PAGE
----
The United States District Court for the Central District of California, applying California law, has held that there is no coverage for a False Claims Act settlement where the insured company’s alleged wrongful acts took place outside the policy period and were independently barred from coverage by a contract exclusion, prior acts exclusion and regulatory exclusion. Office Depot Inc. v. AIG Specialty Insurance Co. No. 2:15-cv-02416 (C.D. Cal. June 21, 2019).

In 2009, a former employee filed a whistleblower suit alleging violations of the California False Claims Act (CFCA). The lawsuit alleged overbilling between 2001 and 2011 under two contracts the company had with state and local public entities. The company ultimately settled the lawsuit for $77.5 million.

The company tendered the lawsuit to its insurer, which denied coverage on multiple grounds.  After the company sued its insurer, the district court initially held that California Insurance Code § 533 precluded coverage for the settlement. The Ninth Circuit reversed and remanded for consideration of the insurer’s other coverage defenses.

On remand, the district court first held that the lawsuit did not fall within the policies’ insuring agreement, which provided coverage for claims for wrongful acts that “first occur” during the policy period. The court rejected the company’s contention that coverage should attach if “some” of the wrongful acts first occurred during the policy period.  The court also disagreed that the “first occurred” requirement was satisfied based on a permissive duty-to-defend standard, where a defense obligation would exist as long as liability could “potentially” be premised on a wrongful act that first occurred during the policy period.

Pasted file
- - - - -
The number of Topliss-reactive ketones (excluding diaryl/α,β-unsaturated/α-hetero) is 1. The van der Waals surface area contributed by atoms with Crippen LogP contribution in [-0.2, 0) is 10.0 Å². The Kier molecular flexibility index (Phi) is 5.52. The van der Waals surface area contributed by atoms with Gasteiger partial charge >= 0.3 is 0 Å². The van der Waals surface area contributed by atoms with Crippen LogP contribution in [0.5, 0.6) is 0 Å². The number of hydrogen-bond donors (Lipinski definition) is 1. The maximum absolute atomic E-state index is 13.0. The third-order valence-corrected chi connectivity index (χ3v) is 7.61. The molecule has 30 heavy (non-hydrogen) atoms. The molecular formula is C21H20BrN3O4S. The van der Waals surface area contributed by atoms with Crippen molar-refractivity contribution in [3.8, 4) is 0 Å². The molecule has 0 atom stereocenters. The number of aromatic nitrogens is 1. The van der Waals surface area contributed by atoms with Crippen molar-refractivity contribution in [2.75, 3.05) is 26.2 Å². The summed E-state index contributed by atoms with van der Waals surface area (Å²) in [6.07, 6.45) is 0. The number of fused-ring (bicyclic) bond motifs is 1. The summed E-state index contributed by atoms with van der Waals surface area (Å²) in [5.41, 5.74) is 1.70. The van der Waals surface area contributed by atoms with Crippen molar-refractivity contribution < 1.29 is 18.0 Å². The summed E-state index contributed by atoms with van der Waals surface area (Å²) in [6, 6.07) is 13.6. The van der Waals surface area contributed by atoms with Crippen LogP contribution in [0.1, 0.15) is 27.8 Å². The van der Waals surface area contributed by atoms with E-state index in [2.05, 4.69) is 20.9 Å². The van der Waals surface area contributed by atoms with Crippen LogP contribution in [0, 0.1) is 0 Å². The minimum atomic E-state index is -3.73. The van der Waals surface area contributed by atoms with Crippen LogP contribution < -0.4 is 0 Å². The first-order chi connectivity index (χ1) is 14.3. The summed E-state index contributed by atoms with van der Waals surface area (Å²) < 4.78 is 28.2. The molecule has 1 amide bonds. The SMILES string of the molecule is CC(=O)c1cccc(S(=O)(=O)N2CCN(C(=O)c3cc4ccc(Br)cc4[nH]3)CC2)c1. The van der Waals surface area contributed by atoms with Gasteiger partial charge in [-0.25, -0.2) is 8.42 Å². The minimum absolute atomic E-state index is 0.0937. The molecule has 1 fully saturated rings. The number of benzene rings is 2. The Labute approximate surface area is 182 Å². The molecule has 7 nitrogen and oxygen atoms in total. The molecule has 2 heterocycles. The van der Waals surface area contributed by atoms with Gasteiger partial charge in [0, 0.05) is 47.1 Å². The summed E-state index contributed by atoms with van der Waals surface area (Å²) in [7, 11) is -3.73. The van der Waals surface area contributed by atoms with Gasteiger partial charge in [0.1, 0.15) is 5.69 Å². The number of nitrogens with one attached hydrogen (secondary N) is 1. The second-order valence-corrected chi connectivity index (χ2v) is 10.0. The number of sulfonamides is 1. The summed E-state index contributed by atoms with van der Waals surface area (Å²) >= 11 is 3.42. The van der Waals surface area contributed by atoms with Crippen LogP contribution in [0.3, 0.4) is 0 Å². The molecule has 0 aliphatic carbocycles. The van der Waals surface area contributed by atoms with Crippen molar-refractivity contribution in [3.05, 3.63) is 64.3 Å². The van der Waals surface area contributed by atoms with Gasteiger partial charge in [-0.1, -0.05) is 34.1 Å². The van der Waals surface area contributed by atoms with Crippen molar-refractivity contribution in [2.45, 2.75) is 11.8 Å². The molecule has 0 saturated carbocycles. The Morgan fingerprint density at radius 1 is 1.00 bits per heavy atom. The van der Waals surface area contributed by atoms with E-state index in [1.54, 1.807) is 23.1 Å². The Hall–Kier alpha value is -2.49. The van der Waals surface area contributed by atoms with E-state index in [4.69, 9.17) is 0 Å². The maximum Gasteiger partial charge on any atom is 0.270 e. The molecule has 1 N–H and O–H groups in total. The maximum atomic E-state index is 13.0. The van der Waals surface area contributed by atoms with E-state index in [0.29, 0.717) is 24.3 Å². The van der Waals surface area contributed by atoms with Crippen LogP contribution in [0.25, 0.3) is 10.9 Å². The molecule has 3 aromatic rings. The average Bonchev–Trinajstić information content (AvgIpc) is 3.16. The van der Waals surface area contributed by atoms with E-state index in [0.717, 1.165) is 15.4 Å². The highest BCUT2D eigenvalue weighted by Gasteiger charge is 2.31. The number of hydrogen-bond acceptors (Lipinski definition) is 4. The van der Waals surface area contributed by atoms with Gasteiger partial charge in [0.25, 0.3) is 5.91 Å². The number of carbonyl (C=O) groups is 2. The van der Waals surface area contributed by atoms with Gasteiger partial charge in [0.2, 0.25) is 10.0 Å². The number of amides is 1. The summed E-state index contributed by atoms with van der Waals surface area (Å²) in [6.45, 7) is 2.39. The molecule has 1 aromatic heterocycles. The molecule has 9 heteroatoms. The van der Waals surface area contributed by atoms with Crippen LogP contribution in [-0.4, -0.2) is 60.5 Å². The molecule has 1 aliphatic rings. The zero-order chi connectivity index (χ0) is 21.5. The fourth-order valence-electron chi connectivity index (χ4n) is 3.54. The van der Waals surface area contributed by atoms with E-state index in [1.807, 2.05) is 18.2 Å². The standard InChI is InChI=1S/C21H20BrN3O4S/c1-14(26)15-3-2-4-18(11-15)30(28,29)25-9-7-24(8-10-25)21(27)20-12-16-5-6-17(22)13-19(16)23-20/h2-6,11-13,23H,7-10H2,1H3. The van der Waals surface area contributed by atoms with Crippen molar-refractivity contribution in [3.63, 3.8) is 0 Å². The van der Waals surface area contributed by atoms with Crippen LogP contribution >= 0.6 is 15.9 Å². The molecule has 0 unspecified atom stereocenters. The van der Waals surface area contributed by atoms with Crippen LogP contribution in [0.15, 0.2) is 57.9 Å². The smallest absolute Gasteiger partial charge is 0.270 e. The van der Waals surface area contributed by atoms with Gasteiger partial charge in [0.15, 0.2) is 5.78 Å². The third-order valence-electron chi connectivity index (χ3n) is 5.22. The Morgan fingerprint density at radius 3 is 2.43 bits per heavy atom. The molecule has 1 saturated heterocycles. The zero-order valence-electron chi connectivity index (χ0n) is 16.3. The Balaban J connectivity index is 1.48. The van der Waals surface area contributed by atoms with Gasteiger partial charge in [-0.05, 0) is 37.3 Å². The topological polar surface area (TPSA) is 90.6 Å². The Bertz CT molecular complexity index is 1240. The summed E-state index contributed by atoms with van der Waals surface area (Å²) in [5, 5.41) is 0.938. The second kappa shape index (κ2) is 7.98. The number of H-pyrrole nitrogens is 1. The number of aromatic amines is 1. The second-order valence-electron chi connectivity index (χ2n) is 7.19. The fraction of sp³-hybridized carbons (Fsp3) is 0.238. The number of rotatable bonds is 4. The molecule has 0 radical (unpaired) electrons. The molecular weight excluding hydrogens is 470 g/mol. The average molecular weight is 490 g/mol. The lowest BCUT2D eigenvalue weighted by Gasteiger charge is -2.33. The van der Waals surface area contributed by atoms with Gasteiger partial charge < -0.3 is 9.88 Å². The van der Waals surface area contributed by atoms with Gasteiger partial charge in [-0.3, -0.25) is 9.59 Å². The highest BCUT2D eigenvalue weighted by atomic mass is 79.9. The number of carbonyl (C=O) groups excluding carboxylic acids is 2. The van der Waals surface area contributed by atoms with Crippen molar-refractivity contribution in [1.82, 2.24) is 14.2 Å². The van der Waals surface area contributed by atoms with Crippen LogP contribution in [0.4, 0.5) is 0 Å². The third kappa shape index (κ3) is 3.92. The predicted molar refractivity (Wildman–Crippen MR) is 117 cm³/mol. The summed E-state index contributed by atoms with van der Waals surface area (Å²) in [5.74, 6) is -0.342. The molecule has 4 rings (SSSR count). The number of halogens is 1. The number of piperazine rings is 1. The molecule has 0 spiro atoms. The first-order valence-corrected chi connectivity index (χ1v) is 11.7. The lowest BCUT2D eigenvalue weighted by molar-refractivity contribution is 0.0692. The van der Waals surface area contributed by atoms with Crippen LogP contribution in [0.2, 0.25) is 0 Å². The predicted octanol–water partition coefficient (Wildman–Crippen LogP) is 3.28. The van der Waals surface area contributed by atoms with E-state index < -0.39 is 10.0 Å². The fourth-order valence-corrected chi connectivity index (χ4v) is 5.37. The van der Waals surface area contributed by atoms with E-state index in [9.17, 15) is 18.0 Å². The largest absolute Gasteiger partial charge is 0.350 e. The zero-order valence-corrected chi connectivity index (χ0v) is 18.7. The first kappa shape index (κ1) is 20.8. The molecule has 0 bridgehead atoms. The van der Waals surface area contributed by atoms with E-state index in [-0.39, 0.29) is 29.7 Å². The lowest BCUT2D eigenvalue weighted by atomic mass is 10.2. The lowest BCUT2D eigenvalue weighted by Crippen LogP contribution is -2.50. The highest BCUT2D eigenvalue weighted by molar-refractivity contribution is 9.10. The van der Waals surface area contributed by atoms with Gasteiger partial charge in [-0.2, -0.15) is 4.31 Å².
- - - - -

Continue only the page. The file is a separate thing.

The court also held that three separate exclusions barred coverage under the policies. First, the policies contained a contract exclusion for claims “arising out of or resulting, directly or indirectly, from any liability or obligation under any contract or agreement or out of any breach of contract.” Because the core allegation in the lawsuit was that the company overcharged on government contracts, none of the lawsuit’s claims could have been raised absent the underlying contracts.  The court further held that the broad preamble allowed for the exclusion of claims not strictly contractual, including the CFCA and fraud claims against the insured.

Second, the prior acts exclusion barred coverage for claims “alleging, arising out of or resulting, directly or indirectly, from any wrongful act, related wrongful acts or series of continuous or repeated wrongful acts where the first such wrongful act first occurred prior to the inception of or subsequent to the termination of the policy period.” The court found that the evidence, including the company’s own characterization of the lawsuit, made clear that all the company’s wrongful acts over the ten-year contract period were related and thus barred from coverage.

Third, the policies barred coverage for any claim against the company that was “brought by or on behalf of the Federal Trade Commission (FTC), Department of Health and Human Services (HHS), Office of Civil Rights (OCR), Federal Communications Commission (FCC) or any other federal, state or local government agency, or foreign government agency.” The policy did not define “state or local government agency.”  However, the court looked to the statutory qui tam provision in the California Government Code, which provides that a qui tam plaintiff may bring his action either for the State of California or for a “political subdivision.” The court further noted that the term “political subdivision” is expressly listed in the California Government Code’s definition of “local government agency.”  Thus, the court agreed with the insurer that, by definition, a qui tam lawsuit under the CFCA was necessarily brought by or on behalf of a state government agency.